Let me respectfully point
out that from a historical perspective, your question is phrased backwards!
Originally, Simchat Torah was not a separate day. Outside Israel, where
for certain reasons the Shemini Atzeret/Simchat Torah festival came
to be two days, the strong contrast between the two themes of the holiday
led to them being treated as separate, unrelated entities. Nevertheless,
both aspects are part of one whole, and the proof is that in all the
festival prayers both days are referred to as Shemini Atzeret.
First of all, let's understand
the origins of the two day celebration. This Diaspora practice began
during Second Temple days. Jewish months are based on the lunar cycle,
which is approximately 29½ days. Since a month must consist of
full day units, it has to be either 29 or 30 days. On today's fixed
calendar, introduced during the dispersion from Israel more than 1500
years ago, the months mostly alternate between these two lengths.
In Temple times, however,
Rosh Chodesh [New Moon Day] was not determined (solely) astronomically,
it required the sanctification of the Supreme Court. If two witnesses
who saw the new moon showed up on the 30th day and their testimony was
accepted, the Supreme Court could proclaim the new month as sanctified.
This would establish the old month as having been only 29 days. Otherwise,
the 30th day was considered part of the old month and the new month
would begin on day 31.
Either way, only by daytime
of the 30th, and even then only in Jerusalem, could the population be
certain on which of two days a festival slated for the 15th of the new
month would occur, such as Passover in Nissan or Sukkot in Tishrei.
Other communities could not know until they received word from Jerusalem.
Originally, this communication
was accomplished by a series of fires lit on mountain tops (Tsfat was
the last station on the northern route). When the Sadducee sect sabotaged
the system by setting false fires, a new system of messengers was instituted:
delegates of the Sanhedrin would be sent to all the Jewish communities
near and far. Those places that were too far away for word to arrive
on time as to exactly which day had been Rosh Chodesh would keep the
festival on both possible days, to be sure.
Centuries later, at the same
time a fixed calendar was inaugurated, the Sages decreed that those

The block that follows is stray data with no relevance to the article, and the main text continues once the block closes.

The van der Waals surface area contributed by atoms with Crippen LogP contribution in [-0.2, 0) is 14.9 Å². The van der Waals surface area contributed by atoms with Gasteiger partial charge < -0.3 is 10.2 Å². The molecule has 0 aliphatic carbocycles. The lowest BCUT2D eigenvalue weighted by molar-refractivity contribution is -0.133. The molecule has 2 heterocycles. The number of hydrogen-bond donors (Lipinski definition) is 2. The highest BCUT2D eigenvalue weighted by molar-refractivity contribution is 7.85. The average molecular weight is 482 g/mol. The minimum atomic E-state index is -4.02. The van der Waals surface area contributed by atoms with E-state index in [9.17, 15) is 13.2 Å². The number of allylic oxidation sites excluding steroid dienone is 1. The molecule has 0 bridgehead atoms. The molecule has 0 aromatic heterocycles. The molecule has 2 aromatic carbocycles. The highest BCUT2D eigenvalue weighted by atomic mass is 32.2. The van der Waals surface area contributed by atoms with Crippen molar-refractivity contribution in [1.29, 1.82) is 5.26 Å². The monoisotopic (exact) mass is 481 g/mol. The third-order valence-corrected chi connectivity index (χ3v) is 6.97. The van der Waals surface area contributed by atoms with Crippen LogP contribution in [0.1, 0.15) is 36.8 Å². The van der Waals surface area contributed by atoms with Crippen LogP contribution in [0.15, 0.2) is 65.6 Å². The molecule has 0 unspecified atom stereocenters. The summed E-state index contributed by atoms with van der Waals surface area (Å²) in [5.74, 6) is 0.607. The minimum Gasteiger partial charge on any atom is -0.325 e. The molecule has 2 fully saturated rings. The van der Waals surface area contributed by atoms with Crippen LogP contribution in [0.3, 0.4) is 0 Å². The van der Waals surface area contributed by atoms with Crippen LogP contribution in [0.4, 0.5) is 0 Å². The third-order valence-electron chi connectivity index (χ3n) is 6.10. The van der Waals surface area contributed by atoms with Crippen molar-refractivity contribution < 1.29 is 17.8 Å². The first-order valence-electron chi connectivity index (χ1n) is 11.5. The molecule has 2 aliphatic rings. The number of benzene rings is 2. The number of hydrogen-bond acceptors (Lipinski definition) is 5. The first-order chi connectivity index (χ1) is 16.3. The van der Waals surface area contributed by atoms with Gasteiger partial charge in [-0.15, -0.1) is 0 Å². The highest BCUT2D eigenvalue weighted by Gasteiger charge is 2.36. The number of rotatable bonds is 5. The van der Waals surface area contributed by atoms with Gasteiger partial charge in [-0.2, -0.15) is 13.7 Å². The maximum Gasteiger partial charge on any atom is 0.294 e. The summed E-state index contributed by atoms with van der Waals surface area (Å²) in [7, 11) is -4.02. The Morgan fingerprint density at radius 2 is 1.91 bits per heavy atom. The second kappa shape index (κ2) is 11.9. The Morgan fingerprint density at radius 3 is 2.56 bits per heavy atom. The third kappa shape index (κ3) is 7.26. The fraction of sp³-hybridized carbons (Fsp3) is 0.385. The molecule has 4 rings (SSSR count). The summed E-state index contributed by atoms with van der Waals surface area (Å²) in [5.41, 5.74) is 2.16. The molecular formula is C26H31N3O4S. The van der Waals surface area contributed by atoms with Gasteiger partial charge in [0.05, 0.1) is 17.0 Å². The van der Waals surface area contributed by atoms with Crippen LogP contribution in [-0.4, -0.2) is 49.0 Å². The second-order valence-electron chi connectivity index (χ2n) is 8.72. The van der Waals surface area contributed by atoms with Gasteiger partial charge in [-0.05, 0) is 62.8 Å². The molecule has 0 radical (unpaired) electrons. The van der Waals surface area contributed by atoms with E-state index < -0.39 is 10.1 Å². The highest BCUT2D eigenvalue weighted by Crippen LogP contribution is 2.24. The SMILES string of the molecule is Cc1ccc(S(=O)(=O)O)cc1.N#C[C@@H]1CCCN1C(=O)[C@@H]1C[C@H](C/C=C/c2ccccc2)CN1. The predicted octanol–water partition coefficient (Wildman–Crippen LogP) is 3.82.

communities should continue to keep two days, in memory of the Holy
Temple and, also, to not break a long-maintained tradition of extra
observance. Without entering into the halachic intricacies, let's say
simply that today's most widely accepted line of demarcation is the
borders of the state of Israel.
Thus, from the perspective
of Jewish law, the separate Simchat Torah holiday is simply an extra
day of Shemini Atzeret, born from the inability to receive communication
from Jerusalem quickly enough.
One distinction some make
between the two days is that on Shemini Atzeret people eat in the sukkah
(without saying the special blessing) because of the "doubt"
whether it is the seventh and last day of Sukkot or if it is already
the Eighth, while on Simchat Torah, the "ninth" (or perhaps
actually the Eighth), they do not.
Eating in the sukkah on Shemini
Atzeret is not, however, a universal practice. Most Chassidim* and Sephardim
do not, although some do make kiddush there.** How can you "insult"
a full-fledged holiday, they say, by eating in the sukkah as if it were
still the seventh day of Sukkot, a day of Chol HaMoed, only a "half"
holiday. After all, Shemini Atzeret has the status of being a holiday
in its own right, separate from Sukkot, even though its name means "The
Gathering of the Eighth [Day]."*** One reason it falls immediately
after Sukkot because it is the culmination as well as the personal assimilation
of the effects of the month-long cycle of holidays: Rosh HaShanah, Yom
Kippur, and Sukkot with Hoshannah Rabbah.
More strikingly, even the
central element of the Simchat Torah celebration, the custom of hakafot-dancing
to mark the annual completion of the public reading of the Five Books,
does not set it off completely from Shemini Atzeret. Nearly all Chassidim
and Sephardim in Diaspora do the dancing with the Torah on the night
of Shemini Atzeret also, in addition to night and day on Simchat Torah,